It’s a Horvath-athon!

Everything_on_a_Waffle_coverConfession: I am ashamed to admit that I hadn’t read anything by Polly Horvath until this summer. I finally worked my way down my never-ending reading list to Everything on a Waffle. It was the best book I’ve read in ages, and since then, I’ve embarked on what I’m referring to a Horvath-athon and/or Horvath mini-obsession.

This line was my favourite, favourite, favourite (at least for now) from Everything on a Waffle:

“I noticed that the parking lot was strewn with boxes and little old ladies in orthopedic shoes…They were probably getting ready for a rummage sale. The Anglican church was always having rummage sales, but for a second I had a vision of the tide leaving the shore littered with old ladies the way it washes up kelp.”

Old ladies! Orthopedic shoes! Kelp! Eep!

It’s the writing style that gets me. It’s perfectly quirky and totally west coast (as in hippy-ish-island west coast, not yuppie-latte-drinking-yoga-pant-wearing west coast). I was so excited after reading this book that I rushed online to find out more about Polly Horvath. I discovered that she is married to one of the professors from the writing program that I graduated from at UVic. I swooned and then sobbed a little inside. I was taught by Polly Horvath’s spouse and I DIDN’T EVEN KNOW IT. I even designed a Robert Munsch website for one of his classes. Sigh. If only I’d known!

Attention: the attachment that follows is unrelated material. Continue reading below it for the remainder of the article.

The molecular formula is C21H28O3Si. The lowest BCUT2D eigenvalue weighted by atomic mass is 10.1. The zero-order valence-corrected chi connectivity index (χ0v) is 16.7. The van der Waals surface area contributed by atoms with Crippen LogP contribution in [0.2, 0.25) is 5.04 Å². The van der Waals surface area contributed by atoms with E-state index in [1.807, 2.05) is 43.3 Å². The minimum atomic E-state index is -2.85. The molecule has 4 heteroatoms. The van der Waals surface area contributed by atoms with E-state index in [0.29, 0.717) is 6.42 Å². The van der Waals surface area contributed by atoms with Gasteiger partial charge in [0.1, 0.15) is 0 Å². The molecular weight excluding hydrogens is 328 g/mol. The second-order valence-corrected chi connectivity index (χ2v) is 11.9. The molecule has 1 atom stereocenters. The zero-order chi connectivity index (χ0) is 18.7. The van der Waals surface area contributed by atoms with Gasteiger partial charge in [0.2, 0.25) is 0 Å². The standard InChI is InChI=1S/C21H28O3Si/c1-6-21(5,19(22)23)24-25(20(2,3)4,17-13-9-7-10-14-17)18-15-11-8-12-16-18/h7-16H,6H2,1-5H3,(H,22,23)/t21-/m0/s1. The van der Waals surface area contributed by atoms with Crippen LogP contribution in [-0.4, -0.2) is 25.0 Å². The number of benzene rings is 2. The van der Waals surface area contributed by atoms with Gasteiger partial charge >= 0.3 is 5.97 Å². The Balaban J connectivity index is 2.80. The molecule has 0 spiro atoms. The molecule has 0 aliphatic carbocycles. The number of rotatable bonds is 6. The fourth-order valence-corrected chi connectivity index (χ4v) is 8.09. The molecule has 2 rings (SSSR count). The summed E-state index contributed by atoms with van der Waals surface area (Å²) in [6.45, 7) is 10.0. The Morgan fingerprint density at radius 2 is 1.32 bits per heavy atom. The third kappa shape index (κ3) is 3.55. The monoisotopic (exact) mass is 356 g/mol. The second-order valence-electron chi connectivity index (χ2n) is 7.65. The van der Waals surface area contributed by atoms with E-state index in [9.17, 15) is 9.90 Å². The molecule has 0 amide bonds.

Alas, I did not know, so moving on….

Next came an equally shocking revelation. As I was blabbing on and on about the book Everything on a Waffle while eating everything on a waffle in Victoria (see below for appropriate glee), my mother was all, “wait, this book was set in Coal Harbour?!” and I was all “Yes! Haven’t you been listening to me?” Then I was duly notified that Coal Harbour is the whaling town that my Great Aunt and Uncle lived in. AND, my mother spent time there as a child. I can’t believe I didn’t put two and two together to figure that out. I’ve heard stories about the whaling and fishing (and their pungent scent) since I was a child. Jeepers! I Guess I was too busy being all in a tizzy about the writing…

Now I’m hooked. I followed Everything on a Waffle up with One Year in Coal Harbour, then I read The Trolls, then The Canning Season, then My One Hundred Adventures, and now Northward to the Moon AND I already checked Mr. and Mrs. Bunny — Detectives Extraordinaire out of the library, so as not to have a gap in the Horvath-athon, you see.

So far, I like Everything on a Waffle best, and The Trolls and The Canning Season next-best, because of their general quirkiness and fabulous characters. My One Hundred Adventures was beautifully written, but a little less quirky, and I just didn’t find myself getting as attached to the story or the characters. Some readers might be less into the quirky and more into Horvath’s more recent novels, which are slightly more subtle (and a little less Roahl Dahl-ish). I’ve heard Mr. and Mrs. Bunny is pretty great, so I guess I’ll have to get to that before I can make an outright statement about my favourite Polly Horvath book. In the meantime, enjoy drooling over the picture below.

*I got to eat everything on a (gluten-free) waffle in Victoria this weekend, which was deeelightful! I had half of a waffle with cream cheese, smoked salmon, capers, and onions, and then I had another half with blueberries, walnuts, yogurt, whipped cream, and cinnamon. Oh, and there was maple syrup on all of it. And, for the record, yes, I did get a stomach ache. Here’s a pic to make you drool.

waffles

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